Wednesday, July 16, 2008

Northeast Climate Impacts Assessment

I'm at the University of New Hampshire, where we are getting a report on current situation of climate change. This study is also outlined at ClimateChoices .  Note: this website also looks at California. Cameron Wake is outlining the difference between two futures... one that could be catastrophic and the other, which can be adapted to. Under the high-emissions scenario, New Hampshire's summers will feel like those in North Carolina by the end of the century. 

A range of expected climate features can be predicted. For example, the models all point to more extreme precipitation events. The "100 year" floods might happen every ten years. These events also impact waste water treatment plants around the area.  Under the higher emissions scenario, most of the maple forests in the Northeast will be gone by the end of the century.

In terms of the IPCC (conservative) 17 inch sea level rise, the 100 year flood plain puts large parts of Boston at risk. The current 100 year flood plain becomes the 2 year flood plain. One event like the 100 year flood under the new sea level would cost Boston 70-90 billion dollars in damage.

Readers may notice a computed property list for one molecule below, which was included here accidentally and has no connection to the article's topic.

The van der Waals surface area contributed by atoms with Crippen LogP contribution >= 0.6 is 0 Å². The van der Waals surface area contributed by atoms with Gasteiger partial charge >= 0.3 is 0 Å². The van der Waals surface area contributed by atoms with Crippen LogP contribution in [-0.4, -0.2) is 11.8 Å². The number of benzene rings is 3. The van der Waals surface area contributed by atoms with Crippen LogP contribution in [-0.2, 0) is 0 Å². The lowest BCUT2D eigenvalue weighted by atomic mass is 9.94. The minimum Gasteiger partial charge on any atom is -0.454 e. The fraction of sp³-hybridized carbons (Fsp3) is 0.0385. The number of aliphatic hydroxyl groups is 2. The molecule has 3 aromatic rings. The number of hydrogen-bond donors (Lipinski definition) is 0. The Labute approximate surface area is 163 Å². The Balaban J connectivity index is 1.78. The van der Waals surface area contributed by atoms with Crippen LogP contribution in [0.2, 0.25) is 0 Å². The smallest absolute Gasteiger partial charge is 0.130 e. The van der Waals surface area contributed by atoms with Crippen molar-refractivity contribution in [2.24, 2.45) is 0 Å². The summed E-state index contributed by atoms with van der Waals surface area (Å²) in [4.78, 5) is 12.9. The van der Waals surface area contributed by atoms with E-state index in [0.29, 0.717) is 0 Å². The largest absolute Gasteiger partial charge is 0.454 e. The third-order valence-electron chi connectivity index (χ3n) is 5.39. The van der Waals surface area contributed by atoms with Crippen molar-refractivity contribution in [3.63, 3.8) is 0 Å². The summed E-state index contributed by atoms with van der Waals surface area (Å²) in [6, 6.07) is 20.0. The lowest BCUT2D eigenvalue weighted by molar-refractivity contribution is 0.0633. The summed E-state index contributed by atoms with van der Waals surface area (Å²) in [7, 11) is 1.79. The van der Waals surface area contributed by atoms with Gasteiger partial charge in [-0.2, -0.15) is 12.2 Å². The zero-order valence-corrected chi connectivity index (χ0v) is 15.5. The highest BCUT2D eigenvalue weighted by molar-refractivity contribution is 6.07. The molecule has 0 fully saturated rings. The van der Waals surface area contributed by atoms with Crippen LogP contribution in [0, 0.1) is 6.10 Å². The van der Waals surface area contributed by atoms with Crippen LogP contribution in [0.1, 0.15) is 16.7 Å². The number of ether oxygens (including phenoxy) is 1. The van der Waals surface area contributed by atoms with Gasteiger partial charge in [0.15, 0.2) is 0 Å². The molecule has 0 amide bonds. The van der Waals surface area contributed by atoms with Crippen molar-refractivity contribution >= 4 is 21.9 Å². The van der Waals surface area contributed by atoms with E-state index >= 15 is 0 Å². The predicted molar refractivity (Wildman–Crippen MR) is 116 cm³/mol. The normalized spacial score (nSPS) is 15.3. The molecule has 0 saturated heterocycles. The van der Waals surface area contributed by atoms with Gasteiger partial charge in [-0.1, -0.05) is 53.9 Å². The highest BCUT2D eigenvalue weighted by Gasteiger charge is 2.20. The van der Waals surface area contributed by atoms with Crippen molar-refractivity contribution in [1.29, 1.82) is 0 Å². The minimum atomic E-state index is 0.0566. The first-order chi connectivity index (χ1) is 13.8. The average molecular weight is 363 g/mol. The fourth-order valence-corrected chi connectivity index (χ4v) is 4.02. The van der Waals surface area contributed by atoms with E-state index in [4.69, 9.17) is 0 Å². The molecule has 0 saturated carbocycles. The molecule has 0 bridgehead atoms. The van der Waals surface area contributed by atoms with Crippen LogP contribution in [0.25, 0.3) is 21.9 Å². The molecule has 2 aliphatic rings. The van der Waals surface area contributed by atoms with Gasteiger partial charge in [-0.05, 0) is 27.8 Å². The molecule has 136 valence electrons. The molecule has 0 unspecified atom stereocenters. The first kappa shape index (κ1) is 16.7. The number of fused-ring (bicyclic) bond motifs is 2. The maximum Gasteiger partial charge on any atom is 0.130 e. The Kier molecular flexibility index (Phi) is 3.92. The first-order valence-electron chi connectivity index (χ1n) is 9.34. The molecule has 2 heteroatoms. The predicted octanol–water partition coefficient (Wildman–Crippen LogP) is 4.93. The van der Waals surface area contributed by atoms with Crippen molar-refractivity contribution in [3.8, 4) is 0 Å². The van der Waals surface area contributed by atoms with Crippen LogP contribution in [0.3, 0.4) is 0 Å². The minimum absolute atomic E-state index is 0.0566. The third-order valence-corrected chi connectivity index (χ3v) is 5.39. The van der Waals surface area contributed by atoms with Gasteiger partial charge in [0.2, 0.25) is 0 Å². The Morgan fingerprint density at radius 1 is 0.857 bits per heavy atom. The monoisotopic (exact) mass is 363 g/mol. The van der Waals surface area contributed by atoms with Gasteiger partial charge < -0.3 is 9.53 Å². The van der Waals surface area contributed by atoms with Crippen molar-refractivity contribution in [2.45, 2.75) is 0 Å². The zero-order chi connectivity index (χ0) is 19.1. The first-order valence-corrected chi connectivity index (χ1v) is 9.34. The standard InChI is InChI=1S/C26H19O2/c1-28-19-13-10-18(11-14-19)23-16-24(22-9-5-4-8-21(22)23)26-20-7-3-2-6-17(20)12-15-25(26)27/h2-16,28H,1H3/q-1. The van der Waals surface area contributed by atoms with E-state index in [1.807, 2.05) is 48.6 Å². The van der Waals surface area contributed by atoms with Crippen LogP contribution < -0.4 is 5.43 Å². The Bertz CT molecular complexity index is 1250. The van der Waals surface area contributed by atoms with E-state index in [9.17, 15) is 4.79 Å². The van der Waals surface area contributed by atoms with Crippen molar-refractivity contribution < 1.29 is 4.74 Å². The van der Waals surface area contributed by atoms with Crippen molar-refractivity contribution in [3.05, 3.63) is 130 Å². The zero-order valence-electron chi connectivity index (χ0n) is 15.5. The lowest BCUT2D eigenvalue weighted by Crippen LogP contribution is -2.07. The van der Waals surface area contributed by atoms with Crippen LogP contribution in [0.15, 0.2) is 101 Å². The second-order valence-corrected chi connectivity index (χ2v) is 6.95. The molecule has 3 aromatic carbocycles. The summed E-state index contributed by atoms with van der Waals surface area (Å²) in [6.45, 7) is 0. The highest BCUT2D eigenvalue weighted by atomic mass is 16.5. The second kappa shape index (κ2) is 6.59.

All of these changes can be, at least in part, avoided if we reduce carbon emissions in the short term.

Tuesday, July 1, 2008

SLAP Happy in Ventura: Where the lightblueline has been painted

Last weekend, the lightblueline project was very happy to be invited by the City of Ventura and the Ventura SLAP (Sea Level Awareness Project) effort to paint 100 feet of line on the side of the beachfront parking garage. The main action for the day was the SLAP effort to create ten information poles along the waterfront. These poles contained messages from teenagers about their concerns over climate change, sea level rise, and the need for the community to step up and do the right thing. 

Unlike Santa Barbara, Ventura does not have to deal with a self-appointed media bully masquerading as a newspaper. So the entire public information/art project was performed without lawyers and vitriolic invective against the volunteer artists. Now the public can weigh in on their response to the art as planned and executed. 

It was a day when dozens of school kids came out to tell their peers and their parents to get wise about climate change. That the lightblueline showed up in Ventura before Santa Barbara says much about the problems we face here in Santa Barbara, and the need to keep pushing for a real public conversation about climate change. lightblueline continues to work toward that conversation. We are here and will be back.